Update at 17:30: The Karnataka High Court has ordered a 2-month stay on the CCI probe against Amazon and Flipkart, Hindustan Times reported. Amazon told MediaNama that it welcomes the court’s decision, and is confident about its compliance.

Update at 14:10: The Karnataka High Court has reportedly stayed the CCI investigation, granting interim relief to Amazon, according to a Bar & Bench update. Senior Advocates Gopal Subramanium and Sajan Poovayya had appeared on behalf of Amazon India, per the update. We have reached out Amazon for comment.


A day after Amazon argued in Karnataka High Court that Competition Commission of India’s (CCI) investigation — into the company’s alleged competition law violations — lacked prima facie evidence, the CCI said the e-commerce giant’s submission was a “mischevious one” and that arguments claiming that the CCI did not follow due process in gathering evidence were unfounded, reported the Economic Times.

The competition regulator reportedly argued Amazon was misguiding the court by stating that CCI was overstepping its jurisdiction, and added that compliance with FDI laws does not give Amazon immunity from other laws of the country. The CCI had ordered a probe into alleged competition law violations by Amazon and Flipkart on January 13.

Amazon questions CCI’s evidence: Amazon had argued in the Karnataka HC that the probe was based on information from a group of smartphone traders, who had made similar unsuccessful accusations in the past. As per Economic Times, Amazon also raised concerns about other evidence used against it, such as the validity of a screenshot that reportedly showed brands promoting new phone launches. It also argued that the evidence, of mails where sellers were allegedly influencing prices of items sold, was irrelevant in the case.

Amazon had filed a writ petition on February 10 in the Karnataka High Court, seeking a stay on CCI’s probe. The US e-commerce company had claimed that the CCI had passed the order to investigate the alleged anti-trust issues “without application of mind” and that it will cause “serious prejudice” against the company.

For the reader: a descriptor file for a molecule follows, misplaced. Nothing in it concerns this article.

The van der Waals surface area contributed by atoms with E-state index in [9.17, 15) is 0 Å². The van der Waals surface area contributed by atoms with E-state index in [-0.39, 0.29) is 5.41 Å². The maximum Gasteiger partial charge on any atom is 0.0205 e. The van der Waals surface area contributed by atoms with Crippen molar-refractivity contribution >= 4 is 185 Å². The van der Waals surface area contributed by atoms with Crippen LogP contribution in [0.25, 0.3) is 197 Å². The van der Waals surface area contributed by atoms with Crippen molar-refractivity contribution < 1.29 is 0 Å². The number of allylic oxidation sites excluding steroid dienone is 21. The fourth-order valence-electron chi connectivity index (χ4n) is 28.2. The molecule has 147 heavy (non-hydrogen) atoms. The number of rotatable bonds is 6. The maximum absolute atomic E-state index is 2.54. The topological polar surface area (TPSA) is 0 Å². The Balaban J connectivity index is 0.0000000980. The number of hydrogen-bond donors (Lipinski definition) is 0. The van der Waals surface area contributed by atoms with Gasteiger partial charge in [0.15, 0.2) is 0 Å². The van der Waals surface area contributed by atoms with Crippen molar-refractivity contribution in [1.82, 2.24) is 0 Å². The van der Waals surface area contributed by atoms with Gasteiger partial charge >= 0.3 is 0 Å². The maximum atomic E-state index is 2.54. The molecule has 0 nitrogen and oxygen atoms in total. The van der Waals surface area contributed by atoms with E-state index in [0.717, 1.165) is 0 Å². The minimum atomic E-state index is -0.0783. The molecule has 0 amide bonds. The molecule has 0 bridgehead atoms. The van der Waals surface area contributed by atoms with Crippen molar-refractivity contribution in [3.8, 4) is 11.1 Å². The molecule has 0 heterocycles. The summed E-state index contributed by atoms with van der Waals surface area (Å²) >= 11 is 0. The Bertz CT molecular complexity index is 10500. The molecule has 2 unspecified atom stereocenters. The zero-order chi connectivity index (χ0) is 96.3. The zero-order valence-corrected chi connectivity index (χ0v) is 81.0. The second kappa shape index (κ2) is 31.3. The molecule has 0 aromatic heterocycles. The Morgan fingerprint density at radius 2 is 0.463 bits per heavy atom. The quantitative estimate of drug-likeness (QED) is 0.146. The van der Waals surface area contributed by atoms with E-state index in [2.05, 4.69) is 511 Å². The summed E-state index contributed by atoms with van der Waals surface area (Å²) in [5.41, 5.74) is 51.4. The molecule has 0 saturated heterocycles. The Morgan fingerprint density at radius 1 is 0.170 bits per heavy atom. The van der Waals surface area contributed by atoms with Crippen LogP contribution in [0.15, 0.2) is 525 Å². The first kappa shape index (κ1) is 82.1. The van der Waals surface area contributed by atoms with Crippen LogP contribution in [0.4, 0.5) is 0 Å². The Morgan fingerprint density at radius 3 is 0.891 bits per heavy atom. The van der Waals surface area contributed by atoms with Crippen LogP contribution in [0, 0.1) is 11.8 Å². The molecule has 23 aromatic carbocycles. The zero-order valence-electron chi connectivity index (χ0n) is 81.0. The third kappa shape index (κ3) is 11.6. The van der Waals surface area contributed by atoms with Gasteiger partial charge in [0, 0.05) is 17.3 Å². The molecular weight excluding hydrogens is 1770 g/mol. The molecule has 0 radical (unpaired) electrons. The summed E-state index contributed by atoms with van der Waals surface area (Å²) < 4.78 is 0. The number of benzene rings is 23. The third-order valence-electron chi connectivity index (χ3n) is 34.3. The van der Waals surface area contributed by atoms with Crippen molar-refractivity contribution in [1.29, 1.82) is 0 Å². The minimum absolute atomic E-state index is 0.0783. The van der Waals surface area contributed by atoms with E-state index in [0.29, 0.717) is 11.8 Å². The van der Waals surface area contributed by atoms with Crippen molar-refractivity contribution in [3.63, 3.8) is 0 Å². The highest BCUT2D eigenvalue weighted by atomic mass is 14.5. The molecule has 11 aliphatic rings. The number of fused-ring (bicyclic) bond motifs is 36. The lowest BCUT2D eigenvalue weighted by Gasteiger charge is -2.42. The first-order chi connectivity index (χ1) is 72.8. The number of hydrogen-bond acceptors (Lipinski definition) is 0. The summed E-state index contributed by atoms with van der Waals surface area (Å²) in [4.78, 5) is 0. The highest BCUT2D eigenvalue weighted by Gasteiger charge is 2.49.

Why CCI is probing Amazon

The CCI’s probe against Amazon and Flipkart was ordered to investigate four alleged violations:

  1. Exclusive launch of mobile phones
  2. Preferred sellers on the platforms
  3. Deep discounting
  4. Preferential promotion of private labels.

It had initiated the probe following a complaint filed by the Delhi Vyapar Mahasangh (DVM), a group of MSME (Micro, Small and Medium Enterprises) smartphone traders. DVM had accused that Amazon has certain agreements with sellers (that are allegedly controlled by the company) and that it gives these sellers unfair preferential treatment over others. These vertical agreements give an advantage to the preferred sellers, such as in the form of a preferential listing, where Amazon gives the word ‘fulfilled’ to the seller and creates a search bias for the products sold by them, the complaint said. Amazon was also accused of offering prices that were significantly lower than the actual costs, by utilising the massive resources the company possesses, which allegedly results in the creation of high entry barriers for other traders.

Traders accuse Amazon of impacting economy negatively: Both the e-commerce platforms were accused of creating an “inherently anti-competitive” model for the e-commerce industry. The complaint by DVM said that the current practices employed by the company exclude other competitors from the market and that this can have far-reaching consequences on the economy of the nation.

Following the complaint, the CCI had noted:

“…the Commission is of the opinion that there exists a prima facie case which requires an investigation by the Director General (‘DG’), to determine whether the conduct of the OPs [opposite parties, Amazon and Flipkart] have resulted in contravention of the provisions of Section 3(1) of the Act read with Section 3(4) thereof.”

It is worth noting that Amazon has dismissed allegations of predatory pricing and deep discounting in the past and claimed that it is a pure marketplace and that sellers have the flexibility to set their own prices.